Rangel’s plan would start with lowering the EITC eligibility age from 25 to 21. The minimum age was originally established to avoid having low-wage college students apply for the credit while simultaneously relying on their parents for financial assistance; new capabilities within the Internal Revenue Service allow officials to identify when that occurs.
H.R. 4117 would also change the phase-in and out rates, which would affect the total amount one could receive from the EITC. Currently, once a childless worker earns $6,600, he or she has reached the maximum amount of credit earned under the EITC, with a decreasing percentage earned until they make $15,000. Under today’s system, one can earn a maximum $496 from the EITC. Rep. Rangel’s bill would institute a higher phase-in rate, which would mean that a worker could get as much as $1,500 in benefits. They would receive 23.15 percent for each dollar earned until $16,900 and then the rate would be phased out up to $23,500. Married childless workers would also receive increase benefits as well.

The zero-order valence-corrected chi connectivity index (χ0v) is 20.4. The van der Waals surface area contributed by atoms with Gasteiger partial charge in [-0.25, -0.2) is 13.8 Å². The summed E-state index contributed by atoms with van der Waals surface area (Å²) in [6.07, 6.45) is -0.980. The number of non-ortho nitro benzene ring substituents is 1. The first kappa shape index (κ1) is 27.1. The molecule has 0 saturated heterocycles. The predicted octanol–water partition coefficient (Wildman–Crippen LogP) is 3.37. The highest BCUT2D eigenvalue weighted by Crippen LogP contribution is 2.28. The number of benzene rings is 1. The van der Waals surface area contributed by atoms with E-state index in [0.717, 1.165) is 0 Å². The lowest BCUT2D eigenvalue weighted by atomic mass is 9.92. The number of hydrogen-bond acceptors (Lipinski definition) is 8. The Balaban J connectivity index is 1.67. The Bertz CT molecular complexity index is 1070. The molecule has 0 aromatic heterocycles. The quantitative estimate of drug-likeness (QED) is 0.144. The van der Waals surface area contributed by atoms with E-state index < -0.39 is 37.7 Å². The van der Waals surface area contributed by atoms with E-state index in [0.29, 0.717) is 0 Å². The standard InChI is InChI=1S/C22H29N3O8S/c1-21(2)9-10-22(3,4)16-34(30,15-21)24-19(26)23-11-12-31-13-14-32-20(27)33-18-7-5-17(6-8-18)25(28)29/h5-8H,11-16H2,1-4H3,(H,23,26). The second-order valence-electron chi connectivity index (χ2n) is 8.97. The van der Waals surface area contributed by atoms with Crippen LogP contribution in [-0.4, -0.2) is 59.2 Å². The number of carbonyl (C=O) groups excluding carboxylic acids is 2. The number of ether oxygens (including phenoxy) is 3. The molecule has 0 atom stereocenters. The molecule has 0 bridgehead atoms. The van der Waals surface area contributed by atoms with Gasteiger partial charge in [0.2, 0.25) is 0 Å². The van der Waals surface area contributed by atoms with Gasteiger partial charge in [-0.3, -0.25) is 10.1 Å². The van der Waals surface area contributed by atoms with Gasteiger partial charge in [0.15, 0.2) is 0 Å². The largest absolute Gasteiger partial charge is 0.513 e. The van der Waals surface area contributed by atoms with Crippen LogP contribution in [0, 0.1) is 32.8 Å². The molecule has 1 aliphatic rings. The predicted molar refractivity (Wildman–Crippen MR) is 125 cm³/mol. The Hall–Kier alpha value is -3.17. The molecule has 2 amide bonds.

NTUF was only able to determine a partial estimate for the EITC for Childless Workers Act due to a lack of economic analysis specific to H.R. 4117. President Obama proposed a similar set of measures in his most recent federal budget (page 199) but his phase-in and out rates are lower, as is the maximum allowable credit. The President’s budget estimates his plan would increase spending on refundable outlays by $22.2 billion over five years. If H.R. 4117 was enacted, the cost to taxpayers would be higher, but it is unclear by how much. The measure does not include any spending offsets.
The Bill: S. 2201, a bill to limit the level of premium subsidy provided by the Federal Crop Insurance Corporation to agricultural producers
Savings Per Year: $100 million ($500 million over five years)
Throughout the heated debate surrounding the Farm Bill, which was enacted in February, many legislators -- but not enough -- were adamant about fundamentally reforming the federal crop insurance program. The program was established in the 1930’s in order to temper the economic effects of large-scale downturns in agricultural productivity. To some extent, the U.S. is experiencing those effects now -- higher prices and lower supply of certain crops -- due to severe and widespread drought in California.